Logic would dictate that if a man were to get his wife a pink car it would be presented on Valentine’s Day.
But Ron Dawson couldn’t wait so the pink Thunderbird was delivered the day before Thanksgiving. His wife, Bird Dawson, was so appreciative and benevolent that she credited the car as her Christmas present.
The paths of the principals in this drama first crossed four years ago when Mrs. Dawson’s dentist sent her to an endodontist for a root canal. Her husband accompanied her to offer moral support as well as to perform chauffeuring duties.
On the doctor’s office wall was a framed photograph of a pink 1963 Thunderbird. With Mrs. Dawson’s mouth filled with dental instruments, the men discussed the attributes of the car and Mr. Dawson learned that the physician was the owner.
Last summer Mrs. Dawson’s car was hit by a truck. After looking at the new-car selection she and her husband decided on a new to her old car. She would feel safer with more iron around her than new little cars could offer. Mr. Dawson recalled the pink T-bird from four years earlier.
A quick telephone call to the endodontist proved to be fortuitous. He was about to sell the vehicle, so Mr. Dawson said, “Sold.”
Mrs. Dawson had once owned another 1963 Thunderbird that was well-worn. This new old T-bird had been driven only 64,000 miles when she got it the day before Thanksgiving.
With her auburn tresses bouncing with life at each step, she strode to the Thunderbird her husband had brought home. “I am so excited about my car,” she exudes.
She quickly applied to the Department of Motor Vehicles for a personalized license plate, using her nickname and was assigned plates reading: “BIRDS 63”.
While not officially pink Ford calls the color Sahara Rose it’s close enough for Mrs. Dawson. “It looks like a Hostess cupcake,” she says metaphorically.
Researching the T-bird’s past indicates that Mrs. Dawson is the third owner. The car was a special order for the original owner in Arlington, Donna Powell.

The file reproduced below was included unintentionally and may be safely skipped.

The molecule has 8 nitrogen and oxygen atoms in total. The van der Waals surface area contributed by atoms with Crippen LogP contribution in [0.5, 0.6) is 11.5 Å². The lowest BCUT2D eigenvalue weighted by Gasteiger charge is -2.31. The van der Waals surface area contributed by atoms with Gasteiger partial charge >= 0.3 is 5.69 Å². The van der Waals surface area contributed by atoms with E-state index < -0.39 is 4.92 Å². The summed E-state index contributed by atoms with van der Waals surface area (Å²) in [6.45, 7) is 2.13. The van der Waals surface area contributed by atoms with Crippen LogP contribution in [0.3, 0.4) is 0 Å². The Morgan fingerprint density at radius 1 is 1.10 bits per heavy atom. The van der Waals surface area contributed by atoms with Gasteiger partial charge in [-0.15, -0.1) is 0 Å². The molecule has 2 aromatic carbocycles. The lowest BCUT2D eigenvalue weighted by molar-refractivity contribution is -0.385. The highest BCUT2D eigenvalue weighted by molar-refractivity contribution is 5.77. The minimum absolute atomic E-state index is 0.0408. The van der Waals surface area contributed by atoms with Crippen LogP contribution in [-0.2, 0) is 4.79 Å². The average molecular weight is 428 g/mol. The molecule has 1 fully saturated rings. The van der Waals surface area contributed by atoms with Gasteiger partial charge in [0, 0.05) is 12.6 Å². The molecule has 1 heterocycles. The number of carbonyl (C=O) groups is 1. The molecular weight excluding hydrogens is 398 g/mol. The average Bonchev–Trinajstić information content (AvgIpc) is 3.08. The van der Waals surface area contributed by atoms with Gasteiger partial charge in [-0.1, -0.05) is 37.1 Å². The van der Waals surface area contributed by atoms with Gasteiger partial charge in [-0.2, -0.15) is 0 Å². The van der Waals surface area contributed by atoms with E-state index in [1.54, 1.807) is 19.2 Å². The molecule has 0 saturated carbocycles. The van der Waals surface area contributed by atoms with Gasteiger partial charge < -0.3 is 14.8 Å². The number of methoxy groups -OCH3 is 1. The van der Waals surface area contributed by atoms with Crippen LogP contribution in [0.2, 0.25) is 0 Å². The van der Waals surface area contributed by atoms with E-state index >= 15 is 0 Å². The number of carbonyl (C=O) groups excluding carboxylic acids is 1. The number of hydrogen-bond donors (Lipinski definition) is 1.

Mrs. Dawson never met Mrs. Powell, but she knows they must be kindred spirits because the car is equipped as if she had ordered it herself.
“It’s a girl car,” she said.
The 4,195-pound Thunderbird was ordered with:
* Front and rear floor mats.
* License plate frames.
* Deluxe wheel covers.
* Windshield washers.
* Factory seat belts.
* Power steering.
* Power brakes.
* Fender skirts.
* AM radio.
Inexplicably, the personal luxury car was delivered without power windows, no air conditioning and not a trace of tinting in any of the eight windows. Fresh air is drawn into the car via the 75 slots on the cowl.
“I always wear sunglasses when driving that car,” Mrs. Dawson said.
Besides taking the unusual step of ordering clear windows the original owner also purchased an attractive, highly different light rose beige interior. The inserts in the bucket seats feature crinkle vinyl that was offered only in 1963.
A total of 42,806 Thunderbirds like Mrs. Dawson’s were manufactured. Each one rode on a 113-inch wheelbase and had a 390-cubic-inch V-8 engine under the expansive hood with a functional air scoop. The base price when new was $4,445, or about $15 for each “horse” of the 300-horsepower engine.
Her Thunderbird recently passed its 37th birthday. It was built on Feb. 6, 1963.
Mrs. Dawson has always been fond of the third-generation Thunderbird, built in 1961, 1962 and 1963. The design of the pointed front fenders and small canted fins accented by a car-long strip of stainless steel appeals to her sense of style. If the rest of the Thunderbird doesn’t arrest your attention the huge round taillights will.
The Swing-Away steering wheel offers the driver a welcome assist in entering or exiting the car. After placing the automatic transmission in Park, the three-spoke steering wheel can be shifted to the right 10 inches.
Even though the T-bird is an inch longer than 17 feet and 6 1/3 feet wide, Mrs. Dawson finds it easy to park with the assistance of power steering turning the 8.00x14-inch tires. “I parallel park that puppy in Old Town Alexandria all the time,” she said confidently.
The flashy Thunderbird delivers about 16 mpg on the highway and has a 20-gallon gasoline tank.
“I don’t do gas,” Mrs. Dawson proclaims, relying on her husband to handle that chore.
She is concentrating on acquiring a new wardrobe to accentuate the Sahara Rose T-bird. Already she has discovered a nail color to match her car.
Mrs. Dawson said it’s great having a car you want to take care of. What’s even better, she explains, is having a husband who is even more fastidious about the car.
“He’s my live-in mechanic. When the car gets wet I wipe it down,” she said, “but I know he’s right behind me with five clean, dry towels.”